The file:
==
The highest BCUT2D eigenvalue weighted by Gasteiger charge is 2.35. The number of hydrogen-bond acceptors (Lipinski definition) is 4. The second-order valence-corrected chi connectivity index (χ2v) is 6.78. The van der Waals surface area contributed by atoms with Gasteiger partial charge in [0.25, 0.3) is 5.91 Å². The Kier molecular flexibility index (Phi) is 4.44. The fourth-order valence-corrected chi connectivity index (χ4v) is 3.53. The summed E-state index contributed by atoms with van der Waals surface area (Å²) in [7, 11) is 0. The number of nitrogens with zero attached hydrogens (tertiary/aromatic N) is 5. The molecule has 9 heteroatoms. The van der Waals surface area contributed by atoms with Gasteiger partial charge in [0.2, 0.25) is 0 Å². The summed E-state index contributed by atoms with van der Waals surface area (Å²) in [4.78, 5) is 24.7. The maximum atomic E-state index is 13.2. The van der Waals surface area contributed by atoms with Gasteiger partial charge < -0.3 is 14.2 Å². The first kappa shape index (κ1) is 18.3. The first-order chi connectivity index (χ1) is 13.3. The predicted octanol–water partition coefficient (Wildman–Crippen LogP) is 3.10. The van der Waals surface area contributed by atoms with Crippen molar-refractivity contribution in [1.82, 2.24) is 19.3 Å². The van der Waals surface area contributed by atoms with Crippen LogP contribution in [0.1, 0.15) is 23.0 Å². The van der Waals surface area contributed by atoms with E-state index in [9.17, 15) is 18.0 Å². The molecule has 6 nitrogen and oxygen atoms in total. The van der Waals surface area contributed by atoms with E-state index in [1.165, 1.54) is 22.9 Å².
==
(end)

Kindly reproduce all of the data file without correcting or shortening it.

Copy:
The highest BCUT2D eigenvalue weighted by Gasteiger charge is 2.35. The number of hydrogen-bond acceptors (Lipinski definition) is 4. The second-order valence-corrected chi connectivity index (χ2v) is 6.78. The van der Waals surface area contributed by atoms with Gasteiger partial charge in [0.25, 0.3) is 5.91 Å². The Kier molecular flexibility index (Phi) is 4.44. The fourth-order valence-corrected chi connectivity index (χ4v) is 3.53. The summed E-state index contributed by atoms with van der Waals surface area (Å²) in [7, 11) is 0. The number of nitrogens with zero attached hydrogens (tertiary/aromatic N) is 5. The molecule has 9 heteroatoms. The van der Waals surface area contributed by atoms with Gasteiger partial charge in [0.2, 0.25) is 0 Å². The summed E-state index contributed by atoms with van der Waals surface area (Å²) in [4.78, 5) is 24.7. The maximum atomic E-state index is 13.2. The van der Waals surface area contributed by atoms with Gasteiger partial charge < -0.3 is 14.2 Å². The first kappa shape index (κ1) is 18.3. The first-order chi connectivity index (χ1) is 13.3. The predicted octanol–water partition coefficient (Wildman–Crippen LogP) is 3.10. The van der Waals surface area contributed by atoms with Crippen molar-refractivity contribution in [1.82, 2.24) is 19.3 Å². The van der Waals surface area contributed by atoms with Crippen LogP contribution in [0.1, 0.15) is 23.0 Å². The van der Waals surface area contributed by atoms with E-state index in [9.17, 15) is 18.0 Å². The molecule has 6 nitrogen and oxygen atoms in total. The van der Waals surface area contributed by atoms with E-state index in [1.165, 1.54) is 22.9 Å².